Temples and Elephants – Chaing Mai Thailand

Elephants are a symbol of Thailand. This temple is one of the oldest in Chaing Mai

Elephants are a symbol of Thailand. This temple is one of the oldest in Chaing Mai

It feels a little strange to consider our recent trip to Thailand and all that has unfolded since we departed. In Chaing Mai, there was no evidence of the political turmoil that the people were experiencing in the southern areas in and near Bangkok. However, recent reports in the South China Morning Post indicate that Chaing Mai is feeling the effects of the military takeover. I am sure that tourism will be down. Tourism in Thailand in the last year was already down by 20% even before the current strife. This decline in the economy is sad for a number of reasons . My heart goes out to the four-legged friends we met recently.

The lack of tourists to Chaing Mai is most concerning for the animals at the Elephant Nature Park that relies on tourist volunteers to feed and care for over 39 rescued elephants and 200 rescured dogs and cats as well as a number of water buffalo. Visiting tourists have the opportunity to learn about the situation for elephants post logging in Thailand and to feed and bathe these sweet and gentle animals. It is an enourmous task to keep these creatures fed and the visitors not only help by working, but the fees paid for entry to the park assist in purchasing the food and medical supplies needed to keep the park running.

At the Elephant Nature Park in Chaing Mai Thailand. Home to rescued elephants, dogs cats and water buffalos.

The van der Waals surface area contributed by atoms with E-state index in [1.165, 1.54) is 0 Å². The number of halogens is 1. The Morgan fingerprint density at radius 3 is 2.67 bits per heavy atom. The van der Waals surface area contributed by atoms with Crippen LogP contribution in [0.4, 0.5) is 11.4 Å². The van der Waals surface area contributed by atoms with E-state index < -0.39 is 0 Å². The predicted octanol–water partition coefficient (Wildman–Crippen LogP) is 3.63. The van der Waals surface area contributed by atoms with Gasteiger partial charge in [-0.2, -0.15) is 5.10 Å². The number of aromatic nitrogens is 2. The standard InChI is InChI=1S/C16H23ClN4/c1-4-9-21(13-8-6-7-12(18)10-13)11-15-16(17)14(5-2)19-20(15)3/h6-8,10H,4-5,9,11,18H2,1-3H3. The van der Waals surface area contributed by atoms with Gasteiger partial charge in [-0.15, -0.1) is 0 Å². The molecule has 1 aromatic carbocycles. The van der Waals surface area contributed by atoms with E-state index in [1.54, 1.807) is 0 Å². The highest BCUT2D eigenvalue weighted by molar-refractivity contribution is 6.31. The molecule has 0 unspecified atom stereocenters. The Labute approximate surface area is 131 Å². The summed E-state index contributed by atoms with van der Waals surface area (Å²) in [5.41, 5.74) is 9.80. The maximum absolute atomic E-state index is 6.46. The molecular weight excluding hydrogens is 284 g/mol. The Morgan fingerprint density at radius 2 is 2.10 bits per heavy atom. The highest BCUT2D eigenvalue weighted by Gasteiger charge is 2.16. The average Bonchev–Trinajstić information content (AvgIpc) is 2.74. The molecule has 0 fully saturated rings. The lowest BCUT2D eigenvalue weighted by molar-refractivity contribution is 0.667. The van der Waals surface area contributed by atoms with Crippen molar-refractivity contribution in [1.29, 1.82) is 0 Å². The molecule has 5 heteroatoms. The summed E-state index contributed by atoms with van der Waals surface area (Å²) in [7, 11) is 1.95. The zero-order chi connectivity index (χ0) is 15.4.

At the Elephant Nature Park in Chaing Mai Thailand. Home to rescued elephants, dogs cats and water buffalos. This sweet girl was the victim of a land mine on the Thai Burma border.

Food is separated in baskets for each elephant. Some have special dietary needs and medication.

Food is separated in baskets for each elephant. Some have special dietary needs and medication. Watermelon is a favorite.

Racks of pumpkin await prepartion.

Racks of pumpkin await prepartion.

elephant 3 steve and andrea with elephant 2

Since logging was banned in 1989, elephants still suffer. The ban left over 3,000 logging elephants essentially homeless. No longer needed, they were left with no purpose. Anyone can own an elephant. They are considered livestock and the homeless elephants were used as sideshows for tourists and until very recently, were used to beg on the streets in Bangkok. The Elephant Nature Park started to buy injured and exploited elephants giving them sanctuary and a quiet home. Some of the elepahnat here are over 80 years old.

Mom and baby enjoy a mud bath. Mud works as a sunscreen.

Mom and baby enjoy a mud bath. Mud works as a sunscreen.

Bath time at the river. Elephants need to bathe daily to keep them cool and to hydrate their skin.

Bath time at the river. Elephants need to bathe daily to keep them cool and to hydrate their skin.

bath 2

Additionally, the park works to train mahouts (elephant owners) throughout Thailand and in Cambodia to work with elephants in humane ways. The process of taming the elephants is a horrific and sinister process. We watched a film that showed the process, and I could not stand to watch or listen. The park founder Sangduen “Lek” Chailert has proven that there are humane methods to train elephants to be with people and is working to spread the word. 

Baby born in captivity with mother and aunt

Baby born in captivity with mother and aunt

Currently the park has raised three elephants that were born in captivity to be released back to the wild. However, the danger of poaching is too great for this to happen very soon.  It is estimated that there are just 1,500 wild elephants left in Thailand.

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Need a Guide in Burma (Myanmar)? – Look No Further

Steve and Mr. Han (in his signature hat) outside a Kachin restaurant in Bhamo, Myanmar

Steve and Mr. Han (in his signature hat) outside a Kachin restaurant in Bhamo, Myanmar